Why do I lead/ why I am an educator? #SAVMP


This year I have signed on to participate in the #SAVMP program, and I am looking forward to seeing how this year will turn out! One of the first assignments in this program is to write a post called “Why do I lead”/ “Why I am an educator?” What is SAVMP you might ask? It is short for School Admin Virtual Mentor Program and the organizer is George Couros. I had the pleasure of meeting George at ISTE this year, and I saw him speak at ISTE last summer as well. Actually, I hope to get him over to Norway to talk with school administrators from Norway and Sweden soon! This online mentor program has as far as I know 346 participants. One Mentor has three school leaders in their cohort. As far as I can see, the participants are mostly from the US, but also from Australia, Canada, three from the UK and one from Norway (me!)

As George explains in his first blog post, it is NOT about leaders using social media, but social media as the vehicle that will be uses to connect and share our learning, which hopefully will influence some of the things that are happening in schools that are connected during this process.Is is aimed to help leaders openly learn and share with others so that we can all improve practice and do what is best for kids. The goal is to build relationships with a few people and bounce questions and ideas off of that you have known over time.(program rationale) I am connected with schools from Illinois, Canberra Australia and Dallas Texas.

globusConnecting and sharing is an important part of why I lead and why I am still an educator. In our county (Akershus) there has been an initiative called “more time to lead”. It used to be that school administrators where classroom teachers as well. They are now leaning away from dividing time like that and more towards 100 % administrative responsibilities. As the head of pedagogical development, I have insisted that I keep on teaching one class every year! I think it would be impossible for me to suggest implementing technology in the classroom, if I had never tested it myself. That said I know I could have done a better job following up my teachers and encouraging them in their work. How to spend my time and what areas to priorities will always be a crucial component of leadership. Since I have participated in many conferences in different parts of the world, I know many great educators who have used technology to enhance learning! If I were to decide on two important areas for the use of technology, I would say to connect and to share! In many of the discussions we have in Norway we seem to be comparing technology vs conversations and face-to-face interactions, as well as the use of technology vs the importance of basic knowledge. In my opinion those who argue loudest against technology fail to see the advantages. They focus on the problems, distractions and how everything was easier before the computers were introduced in the classroom. I would argue that now is the greatest time to be working in schools, both at leaders and teachers. And it should be a great time to be a student as well. I guess that is why I lead and teach. I want every student to have this opportunity. To Create and share beautiful, meaningful, important works with global audiences. To connect and learn from and with authors, scientists, journalists, explorers and many others. (Will Richardson, Why School!). And if you still worry about basic knowledge, the computer is the best way to work on memorizing information, to understand connections, and to test this repeatedly until you know it!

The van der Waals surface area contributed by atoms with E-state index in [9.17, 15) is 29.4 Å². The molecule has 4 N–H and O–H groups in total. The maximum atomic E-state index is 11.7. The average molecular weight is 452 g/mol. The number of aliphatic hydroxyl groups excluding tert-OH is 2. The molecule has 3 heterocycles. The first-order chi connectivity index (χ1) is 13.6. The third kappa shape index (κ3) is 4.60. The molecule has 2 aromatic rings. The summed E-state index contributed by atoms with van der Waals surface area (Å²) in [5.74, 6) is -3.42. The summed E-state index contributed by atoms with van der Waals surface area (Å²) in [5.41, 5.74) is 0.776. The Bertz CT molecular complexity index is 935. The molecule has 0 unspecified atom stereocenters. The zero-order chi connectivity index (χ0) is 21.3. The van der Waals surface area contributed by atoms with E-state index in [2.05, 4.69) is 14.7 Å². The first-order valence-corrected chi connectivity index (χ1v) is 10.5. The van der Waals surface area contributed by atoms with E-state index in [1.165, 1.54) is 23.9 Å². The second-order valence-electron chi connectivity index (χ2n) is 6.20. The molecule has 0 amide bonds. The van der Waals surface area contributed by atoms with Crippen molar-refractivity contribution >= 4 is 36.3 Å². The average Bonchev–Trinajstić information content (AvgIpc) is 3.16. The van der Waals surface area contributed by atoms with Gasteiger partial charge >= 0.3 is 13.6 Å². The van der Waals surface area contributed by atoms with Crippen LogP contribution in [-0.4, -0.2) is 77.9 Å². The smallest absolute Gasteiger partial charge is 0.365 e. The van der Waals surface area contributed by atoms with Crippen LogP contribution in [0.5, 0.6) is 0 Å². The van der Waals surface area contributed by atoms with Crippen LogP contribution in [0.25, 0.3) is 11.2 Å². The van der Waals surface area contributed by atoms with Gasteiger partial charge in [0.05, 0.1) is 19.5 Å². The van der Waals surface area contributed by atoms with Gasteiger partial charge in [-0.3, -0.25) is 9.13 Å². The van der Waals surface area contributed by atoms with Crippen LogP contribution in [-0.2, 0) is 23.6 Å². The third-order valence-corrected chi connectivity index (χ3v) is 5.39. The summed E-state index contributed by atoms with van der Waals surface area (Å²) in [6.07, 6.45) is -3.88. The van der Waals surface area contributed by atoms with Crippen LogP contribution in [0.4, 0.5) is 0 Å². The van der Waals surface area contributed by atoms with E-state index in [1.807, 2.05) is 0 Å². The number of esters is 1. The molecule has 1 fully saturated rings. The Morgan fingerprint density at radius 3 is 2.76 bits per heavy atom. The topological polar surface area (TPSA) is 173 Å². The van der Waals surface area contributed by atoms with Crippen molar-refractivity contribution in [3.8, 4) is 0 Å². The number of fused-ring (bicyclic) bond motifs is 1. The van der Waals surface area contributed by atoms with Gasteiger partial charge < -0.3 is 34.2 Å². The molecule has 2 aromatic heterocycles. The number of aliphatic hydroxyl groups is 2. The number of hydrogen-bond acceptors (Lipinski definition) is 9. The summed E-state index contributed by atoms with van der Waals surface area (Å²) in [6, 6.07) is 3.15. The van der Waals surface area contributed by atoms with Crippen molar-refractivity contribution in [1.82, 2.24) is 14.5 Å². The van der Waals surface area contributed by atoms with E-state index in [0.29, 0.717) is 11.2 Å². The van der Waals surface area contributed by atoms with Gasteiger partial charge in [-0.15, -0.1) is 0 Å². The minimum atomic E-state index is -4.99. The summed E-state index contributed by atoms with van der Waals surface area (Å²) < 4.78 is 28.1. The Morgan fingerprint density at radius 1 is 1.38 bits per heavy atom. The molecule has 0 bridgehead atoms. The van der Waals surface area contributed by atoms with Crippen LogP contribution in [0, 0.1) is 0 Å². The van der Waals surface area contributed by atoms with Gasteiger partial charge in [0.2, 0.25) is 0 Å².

Last year was an exciting school year for me with the completion of our book “Connected Leaders” a step-by-step guide to creating a Global Classroom. I enjoyed working with my students; it was such a thrill to see how engaged they were, and I am very proud of the product. I want to share this way of working with other educators and school leaders, and I want to see discussions with more variation and with the use of examples on how to connect, share and learn! I want more school leaders, teachers and students to be engaged online! Let’s hope this is the year it will happen!

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Categories: Did you know?

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5 replies

  1. I love your post! Your passion is evident — engaging in meaningful, online learning. I understand why you lead. It’s so powerful to engage your students in creative ways. I can’t believe that you and your students published a book. That makes leading real!

  2. Ann, I think it is so important for school leaders to still have a place in the classroom. Not just for modeling or trying new things, but also to keep you grounded.

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  1. Reflection Week 7: Why Do I Lead/Why I am an Educator? | Clarissa Corkins

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